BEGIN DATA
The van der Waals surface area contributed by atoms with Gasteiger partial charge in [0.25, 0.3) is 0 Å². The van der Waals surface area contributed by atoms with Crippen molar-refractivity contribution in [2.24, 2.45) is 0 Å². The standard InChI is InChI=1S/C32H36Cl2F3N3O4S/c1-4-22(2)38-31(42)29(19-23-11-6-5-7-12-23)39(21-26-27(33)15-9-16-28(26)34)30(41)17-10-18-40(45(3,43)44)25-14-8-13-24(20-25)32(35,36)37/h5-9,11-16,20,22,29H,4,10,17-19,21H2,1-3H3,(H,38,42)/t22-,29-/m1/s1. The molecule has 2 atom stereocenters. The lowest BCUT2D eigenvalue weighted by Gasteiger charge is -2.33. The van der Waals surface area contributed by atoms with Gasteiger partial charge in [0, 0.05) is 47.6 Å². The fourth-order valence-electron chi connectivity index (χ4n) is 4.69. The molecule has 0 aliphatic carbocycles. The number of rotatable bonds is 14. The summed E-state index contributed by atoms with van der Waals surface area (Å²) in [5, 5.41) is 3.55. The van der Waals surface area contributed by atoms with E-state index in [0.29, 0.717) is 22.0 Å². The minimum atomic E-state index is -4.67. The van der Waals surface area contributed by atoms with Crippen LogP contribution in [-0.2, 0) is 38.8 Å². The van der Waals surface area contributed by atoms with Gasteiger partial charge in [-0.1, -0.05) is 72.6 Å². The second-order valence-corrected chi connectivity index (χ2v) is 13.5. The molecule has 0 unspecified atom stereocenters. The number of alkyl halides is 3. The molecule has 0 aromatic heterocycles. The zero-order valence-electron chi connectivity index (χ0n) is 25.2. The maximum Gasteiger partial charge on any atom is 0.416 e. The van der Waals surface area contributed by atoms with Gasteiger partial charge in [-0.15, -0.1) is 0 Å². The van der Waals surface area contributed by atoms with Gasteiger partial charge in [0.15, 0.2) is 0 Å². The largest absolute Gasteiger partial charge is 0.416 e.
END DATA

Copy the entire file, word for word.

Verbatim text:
The van der Waals surface area contributed by atoms with Gasteiger partial charge in [0.25, 0.3) is 0 Å². The van der Waals surface area contributed by atoms with Crippen molar-refractivity contribution in [2.24, 2.45) is 0 Å². The standard InChI is InChI=1S/C32H36Cl2F3N3O4S/c1-4-22(2)38-31(42)29(19-23-11-6-5-7-12-23)39(21-26-27(33)15-9-16-28(26)34)30(41)17-10-18-40(45(3,43)44)25-14-8-13-24(20-25)32(35,36)37/h5-9,11-16,20,22,29H,4,10,17-19,21H2,1-3H3,(H,38,42)/t22-,29-/m1/s1. The molecule has 2 atom stereocenters. The lowest BCUT2D eigenvalue weighted by Gasteiger charge is -2.33. The van der Waals surface area contributed by atoms with Gasteiger partial charge in [0, 0.05) is 47.6 Å². The fourth-order valence-electron chi connectivity index (χ4n) is 4.69. The molecule has 0 aliphatic carbocycles. The number of rotatable bonds is 14. The summed E-state index contributed by atoms with van der Waals surface area (Å²) in [5, 5.41) is 3.55. The van der Waals surface area contributed by atoms with E-state index in [0.29, 0.717) is 22.0 Å². The minimum atomic E-state index is -4.67. The van der Waals surface area contributed by atoms with Crippen LogP contribution in [-0.2, 0) is 38.8 Å². The van der Waals surface area contributed by atoms with Gasteiger partial charge in [-0.1, -0.05) is 72.6 Å². The second-order valence-corrected chi connectivity index (χ2v) is 13.5. The molecule has 0 unspecified atom stereocenters. The number of alkyl halides is 3. The molecule has 0 aromatic heterocycles. The zero-order valence-electron chi connectivity index (χ0n) is 25.2. The maximum Gasteiger partial charge on any atom is 0.416 e. The van der Waals surface area contributed by atoms with Gasteiger partial charge in [-0.15, -0.1) is 0 Å². The van der Waals surface area contributed by atoms with Gasteiger partial charge in [0.15, 0.2) is 0 Å². The largest absolute Gasteiger partial charge is 0.416 e.